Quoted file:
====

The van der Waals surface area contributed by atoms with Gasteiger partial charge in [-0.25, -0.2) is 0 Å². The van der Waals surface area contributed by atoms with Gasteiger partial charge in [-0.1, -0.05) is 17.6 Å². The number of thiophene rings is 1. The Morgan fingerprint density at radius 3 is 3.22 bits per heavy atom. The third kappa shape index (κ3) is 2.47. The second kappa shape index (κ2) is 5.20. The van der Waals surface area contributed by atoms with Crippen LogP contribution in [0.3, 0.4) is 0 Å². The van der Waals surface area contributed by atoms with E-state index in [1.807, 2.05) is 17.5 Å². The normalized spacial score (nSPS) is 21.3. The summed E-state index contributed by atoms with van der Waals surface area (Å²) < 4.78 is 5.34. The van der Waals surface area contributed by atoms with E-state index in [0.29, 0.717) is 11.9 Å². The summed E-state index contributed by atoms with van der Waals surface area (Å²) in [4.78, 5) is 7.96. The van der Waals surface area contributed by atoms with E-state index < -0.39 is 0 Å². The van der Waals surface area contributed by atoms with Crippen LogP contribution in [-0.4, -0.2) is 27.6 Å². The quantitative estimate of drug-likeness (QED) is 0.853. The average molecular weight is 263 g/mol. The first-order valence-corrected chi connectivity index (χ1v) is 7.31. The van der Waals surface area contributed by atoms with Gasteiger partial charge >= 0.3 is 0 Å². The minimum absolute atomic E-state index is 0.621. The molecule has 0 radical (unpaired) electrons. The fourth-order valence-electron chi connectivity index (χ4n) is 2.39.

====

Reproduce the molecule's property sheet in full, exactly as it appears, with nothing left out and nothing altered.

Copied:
The van der Waals surface area contributed by atoms with Gasteiger partial charge in [-0.25, -0.2) is 0 Å². The van der Waals surface area contributed by atoms with Gasteiger partial charge in [-0.1, -0.05) is 17.6 Å². The number of thiophene rings is 1. The Morgan fingerprint density at radius 3 is 3.22 bits per heavy atom. The third kappa shape index (κ3) is 2.47. The second kappa shape index (κ2) is 5.20. The van der Waals surface area contributed by atoms with Crippen LogP contribution in [0.3, 0.4) is 0 Å². The van der Waals surface area contributed by atoms with E-state index in [1.807, 2.05) is 17.5 Å². The normalized spacial score (nSPS) is 21.3. The summed E-state index contributed by atoms with van der Waals surface area (Å²) < 4.78 is 5.34. The van der Waals surface area contributed by atoms with E-state index in [0.29, 0.717) is 11.9 Å². The summed E-state index contributed by atoms with van der Waals surface area (Å²) in [4.78, 5) is 7.96. The van der Waals surface area contributed by atoms with E-state index < -0.39 is 0 Å². The van der Waals surface area contributed by atoms with Crippen LogP contribution in [-0.4, -0.2) is 27.6 Å². The quantitative estimate of drug-likeness (QED) is 0.853. The average molecular weight is 263 g/mol. The first-order valence-corrected chi connectivity index (χ1v) is 7.31. The van der Waals surface area contributed by atoms with Gasteiger partial charge >= 0.3 is 0 Å². The minimum absolute atomic E-state index is 0.621. The molecule has 0 radical (unpaired) electrons. The fourth-order valence-electron chi connectivity index (χ4n) is 2.39.